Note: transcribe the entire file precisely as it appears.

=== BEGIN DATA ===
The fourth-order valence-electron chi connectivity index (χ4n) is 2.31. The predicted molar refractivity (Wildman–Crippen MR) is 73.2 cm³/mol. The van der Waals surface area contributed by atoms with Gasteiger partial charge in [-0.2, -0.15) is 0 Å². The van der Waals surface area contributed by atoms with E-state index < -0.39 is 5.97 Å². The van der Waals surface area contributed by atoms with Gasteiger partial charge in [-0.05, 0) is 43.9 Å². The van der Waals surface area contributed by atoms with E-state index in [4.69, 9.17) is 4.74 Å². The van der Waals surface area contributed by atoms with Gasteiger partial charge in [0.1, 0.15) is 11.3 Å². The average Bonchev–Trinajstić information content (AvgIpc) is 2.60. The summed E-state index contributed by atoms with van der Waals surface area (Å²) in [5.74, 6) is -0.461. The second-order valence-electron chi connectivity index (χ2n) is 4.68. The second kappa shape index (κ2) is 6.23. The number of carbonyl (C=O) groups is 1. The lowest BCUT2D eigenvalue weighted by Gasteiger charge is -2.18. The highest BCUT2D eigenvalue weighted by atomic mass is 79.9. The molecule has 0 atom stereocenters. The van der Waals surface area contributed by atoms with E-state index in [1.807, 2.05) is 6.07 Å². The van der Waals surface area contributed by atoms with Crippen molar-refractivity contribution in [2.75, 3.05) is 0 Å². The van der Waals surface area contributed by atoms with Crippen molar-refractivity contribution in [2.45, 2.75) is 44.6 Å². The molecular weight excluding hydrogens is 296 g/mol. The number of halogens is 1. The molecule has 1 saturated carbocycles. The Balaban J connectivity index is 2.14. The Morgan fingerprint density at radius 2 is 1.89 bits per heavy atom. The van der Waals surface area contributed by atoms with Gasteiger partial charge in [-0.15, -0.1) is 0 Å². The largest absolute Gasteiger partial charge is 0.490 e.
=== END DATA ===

The fourth-order valence-electron chi connectivity index (χ4n) is 2.31. The predicted molar refractivity (Wildman–Crippen MR) is 73.2 cm³/mol. The van der Waals surface area contributed by atoms with Gasteiger partial charge in [-0.2, -0.15) is 0 Å². The van der Waals surface area contributed by atoms with E-state index < -0.39 is 5.97 Å². The van der Waals surface area contributed by atoms with Gasteiger partial charge in [-0.05, 0) is 43.9 Å². The van der Waals surface area contributed by atoms with E-state index in [4.69, 9.17) is 4.74 Å². The van der Waals surface area contributed by atoms with Gasteiger partial charge in [0.1, 0.15) is 11.3 Å². The average Bonchev–Trinajstić information content (AvgIpc) is 2.60. The summed E-state index contributed by atoms with van der Waals surface area (Å²) in [5.74, 6) is -0.461. The second-order valence-electron chi connectivity index (χ2n) is 4.68. The second kappa shape index (κ2) is 6.23. The number of carbonyl (C=O) groups is 1. The lowest BCUT2D eigenvalue weighted by Gasteiger charge is -2.18. The highest BCUT2D eigenvalue weighted by atomic mass is 79.9. The molecule has 0 atom stereocenters. The van der Waals surface area contributed by atoms with E-state index in [1.807, 2.05) is 6.07 Å². The van der Waals surface area contributed by atoms with Crippen molar-refractivity contribution in [2.75, 3.05) is 0 Å². The van der Waals surface area contributed by atoms with Crippen molar-refractivity contribution in [2.45, 2.75) is 44.6 Å². The molecular weight excluding hydrogens is 296 g/mol. The number of halogens is 1. The molecule has 1 saturated carbocycles. The Balaban J connectivity index is 2.14. The Morgan fingerprint density at radius 2 is 1.89 bits per heavy atom. The van der Waals surface area contributed by atoms with Gasteiger partial charge in [-0.15, -0.1) is 0 Å². The largest absolute Gasteiger partial charge is 0.490 e.